Yearlong Scavenger Hunt Nets Colorado Man a Candy Factory in Florida

Sept. 20, 2021
David Klein, creator of Jelly Belly jelly beans, hid clues in all 50 states.

A yearlong Willy Wonka-like scavenger hunt that would earn the finder a candy factory is over. A Colorado man solved the clues, found the golden tag in an Indiana park and may (or may not) take over the 4,000-sq.-ft. Florida factory offered as the prize by the creator of Jelly Belly jelly beans.

Several media reported Andrew Maas, a 39-year-old husband and father of two, on Aug. 28 found a small necklace with an attached golden ticket buried near a covered bridge in Kokomo, Ind. While elated over winning the contest, Maas may not take over the factory; instead, he is discussing a cash buyout from David Klein, who started this treasure hunt last September.

Klein, who told us he created Jelly Belly jelly beans in 1976 and sold the company as it started to peak in 1980, is 76 and apparently ready to retire from the candy-making business. A year ago he announced he hid "gold tickets" somewhere in all 50 states. They were findable with clues in the form of riddles he provided on a website, and those gold tickets contained further clues that would lead to the top prize.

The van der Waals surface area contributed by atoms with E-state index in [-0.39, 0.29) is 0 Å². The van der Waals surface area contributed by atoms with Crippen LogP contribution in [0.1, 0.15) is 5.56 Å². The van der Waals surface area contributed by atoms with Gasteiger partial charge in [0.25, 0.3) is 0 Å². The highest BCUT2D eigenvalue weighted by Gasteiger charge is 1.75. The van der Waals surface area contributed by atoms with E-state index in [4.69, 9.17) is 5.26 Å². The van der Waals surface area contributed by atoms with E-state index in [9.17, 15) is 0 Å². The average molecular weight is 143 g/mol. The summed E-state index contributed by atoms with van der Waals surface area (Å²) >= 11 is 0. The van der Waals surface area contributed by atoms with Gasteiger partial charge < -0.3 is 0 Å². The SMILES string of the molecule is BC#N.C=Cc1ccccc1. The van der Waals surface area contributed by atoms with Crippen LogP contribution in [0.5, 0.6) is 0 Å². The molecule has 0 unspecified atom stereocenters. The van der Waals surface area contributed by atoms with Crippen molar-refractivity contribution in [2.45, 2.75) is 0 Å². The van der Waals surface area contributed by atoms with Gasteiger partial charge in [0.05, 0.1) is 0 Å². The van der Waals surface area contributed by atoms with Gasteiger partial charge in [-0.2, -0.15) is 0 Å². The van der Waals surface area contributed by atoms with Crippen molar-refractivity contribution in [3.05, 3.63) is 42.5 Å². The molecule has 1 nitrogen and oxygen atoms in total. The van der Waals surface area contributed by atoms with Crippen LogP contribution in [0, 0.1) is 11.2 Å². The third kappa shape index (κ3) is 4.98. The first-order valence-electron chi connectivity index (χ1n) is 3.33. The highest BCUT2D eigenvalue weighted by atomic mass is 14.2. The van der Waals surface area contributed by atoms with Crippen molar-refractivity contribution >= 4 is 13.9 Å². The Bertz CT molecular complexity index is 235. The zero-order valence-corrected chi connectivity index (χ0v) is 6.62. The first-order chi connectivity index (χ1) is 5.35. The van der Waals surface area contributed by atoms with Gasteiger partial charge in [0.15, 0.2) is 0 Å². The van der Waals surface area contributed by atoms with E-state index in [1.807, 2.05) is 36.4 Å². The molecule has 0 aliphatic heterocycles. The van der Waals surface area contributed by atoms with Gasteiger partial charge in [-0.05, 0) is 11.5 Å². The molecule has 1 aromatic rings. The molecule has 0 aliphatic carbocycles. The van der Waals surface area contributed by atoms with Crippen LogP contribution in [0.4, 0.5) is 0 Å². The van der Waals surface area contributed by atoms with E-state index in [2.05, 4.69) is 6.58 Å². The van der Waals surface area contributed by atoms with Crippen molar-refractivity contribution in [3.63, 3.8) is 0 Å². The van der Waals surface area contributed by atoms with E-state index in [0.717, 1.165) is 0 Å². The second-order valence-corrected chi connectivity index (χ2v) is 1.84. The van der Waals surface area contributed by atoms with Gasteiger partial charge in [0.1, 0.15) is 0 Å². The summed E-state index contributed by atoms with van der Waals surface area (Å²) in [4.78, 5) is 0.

One media story said 35,000 people tried solving the riddles. Our September 2020 story said it cost $50 to participate, and that each state's gold ticket was worth $5,000. Meaning Klein apparently has given away $250,000 in addition to the factory.

Last year, he and his partner, Stephanie Thirtyacre, drove around the country hiding the tickets in every state and then creating four-line riddles leading hunters to the prize, according to an NBC news story. One thousand people were allowed to register for each state hunt.

Maas registered for hunts in Colorado, Kansas, Wyoming and South Dakota, but never found a ticket, according to the Denver Post. What was supposed to be the final riddle was released Memorial Day weekend, but when the winning ticket went unfound, Klein provided more clues, which helped Maas narrow his search to just Illinois and Indiana.

On Aug. 28, Maas flew from Denver to Indianapolis, drove to Kokomo and found the winning ticket after a 30-minute search.

Klein confirmed the win. Maas was to receive the Florida plant, which makes an edible sand-art treat called Sandy Candy and other sweets, according to NBC. But unable to move his family to Florida, Maas reportedly is working on an agreement for Klein to buy the factory back from him.

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